I had a breakfast meeting this morning. At least it was for me a breakfast meeting. The other two there had probably been up since the crack of dawn. I would tell you that I made some very nice lemon yoghurt muffins for the meeting, but I just read a review in the Australian Literary Review that spent most of the time criticising the author for mentioning the food at various political and other functions that she attended over the years, so I won’t. I on the other hand found the food more interesting than the other parts of the book that were quoted in the review.
I don’t mean to sound snobbish in any way when I mention the Review. I find it incredibly dry and pretentious, but it comes monthly in my Wednesday paper and being interested in books and writing and a compulsive reader as well as frugal I feel that I should read it. Usually I manage a page or two before I remember why people don’t read literary fiction. And like many Australian literary and academic things, it is very incestuous. The same writers, the same reviewers, the same people who you know used to be married or are currently sleeping with each other. Fortunately since I haven’t recently moved in academic or ever in literary circles, I am not up on the latest gossip so I can simply be bored by the writing.
It was a very good meeting because we are finally moving ahead with the website for the Residents’ Association. We now have a draft outline, a service provider AND a budget. All that we need now is to work on the logo and actual graphic design of the site. We have a local graphic designer working on the logo plus I am throwing into the ring my preference of a stylised logo based on the fruit of the crow’s ash – flindersia australis – which is a distinctive tree of the Rosewood Scrub of which I am very fond. Last year we planted four trees down in our front paddock that I propagated from seed. With the rain earlier this year they are flourishingly beautiful. I think an image of the fruit and/or tree would make a distinctive logo as would some variation on a drawing of our historic community hall.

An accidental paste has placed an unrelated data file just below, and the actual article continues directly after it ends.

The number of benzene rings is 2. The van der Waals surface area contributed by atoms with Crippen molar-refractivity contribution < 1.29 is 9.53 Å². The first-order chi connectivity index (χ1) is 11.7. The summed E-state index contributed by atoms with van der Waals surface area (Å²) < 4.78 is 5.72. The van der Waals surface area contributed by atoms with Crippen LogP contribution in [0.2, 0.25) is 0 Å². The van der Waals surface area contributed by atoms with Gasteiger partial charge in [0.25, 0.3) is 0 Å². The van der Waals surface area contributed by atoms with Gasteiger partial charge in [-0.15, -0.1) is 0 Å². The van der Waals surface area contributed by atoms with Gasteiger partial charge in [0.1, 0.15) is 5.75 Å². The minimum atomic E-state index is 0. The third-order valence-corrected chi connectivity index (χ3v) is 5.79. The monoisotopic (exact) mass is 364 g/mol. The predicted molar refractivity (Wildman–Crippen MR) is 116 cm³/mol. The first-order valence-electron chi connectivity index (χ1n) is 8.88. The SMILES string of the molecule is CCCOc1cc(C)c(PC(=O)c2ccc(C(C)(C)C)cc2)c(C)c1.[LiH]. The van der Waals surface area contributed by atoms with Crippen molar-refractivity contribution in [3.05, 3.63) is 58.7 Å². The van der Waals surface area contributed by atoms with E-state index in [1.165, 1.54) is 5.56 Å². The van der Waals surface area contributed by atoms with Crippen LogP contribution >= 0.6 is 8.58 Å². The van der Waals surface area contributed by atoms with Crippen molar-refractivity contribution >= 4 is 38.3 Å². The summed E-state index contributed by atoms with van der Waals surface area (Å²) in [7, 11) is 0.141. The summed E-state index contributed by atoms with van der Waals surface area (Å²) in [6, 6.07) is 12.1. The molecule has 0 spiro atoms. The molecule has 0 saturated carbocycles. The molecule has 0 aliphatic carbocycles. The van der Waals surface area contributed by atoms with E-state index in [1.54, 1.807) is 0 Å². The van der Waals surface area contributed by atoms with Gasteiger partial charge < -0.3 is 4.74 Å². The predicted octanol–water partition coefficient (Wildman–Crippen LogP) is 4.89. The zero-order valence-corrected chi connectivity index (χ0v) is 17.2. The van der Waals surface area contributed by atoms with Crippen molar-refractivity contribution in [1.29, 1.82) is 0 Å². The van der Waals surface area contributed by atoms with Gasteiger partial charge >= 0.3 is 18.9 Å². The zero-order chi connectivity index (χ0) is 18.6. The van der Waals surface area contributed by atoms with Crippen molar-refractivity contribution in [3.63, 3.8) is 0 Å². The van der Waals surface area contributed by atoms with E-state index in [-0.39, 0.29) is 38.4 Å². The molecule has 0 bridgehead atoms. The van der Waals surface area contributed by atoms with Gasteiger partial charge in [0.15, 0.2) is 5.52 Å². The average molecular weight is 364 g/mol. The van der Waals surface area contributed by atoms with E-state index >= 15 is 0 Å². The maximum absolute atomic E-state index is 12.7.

My good cheer was only marred by some disturbing facts of life passed on by my neighbour and fellow committee-member. He told me that I should not be bothered by the thought of hoop pines being cut down for my floorboards because there are whole plantations of trees grown expressly for their timber. Okay, I could cope with that. But he went on to say that outside Maryborough there is a large plantation area devoted to growing hoop pine solely for the purpose of paddlepop sticks. Apparently very high grade non-toxic wood is required for paddlepops. After all you don’t want little Johnny getting a splinter in his tongue. Wood that doesn’t make the grade isn’t wasted, but is used for disposable coffee stirrers. Call me some kind of pink-tinged anti-consumption Luddite, but I find it very disturbing that trees that take fifty years to mature are grown for the purpose of disposable sticks to hold ice-cream and to stir one’s coffee in a Styrofoam cup. I’m not sure if I will recover from such a dose of reality. I may also have to change my shopping list, but I can’t decide if it would be better to support the forestry industry, who after all are planting trees, or not. I think I’d better just concentrate on some graphics for the website.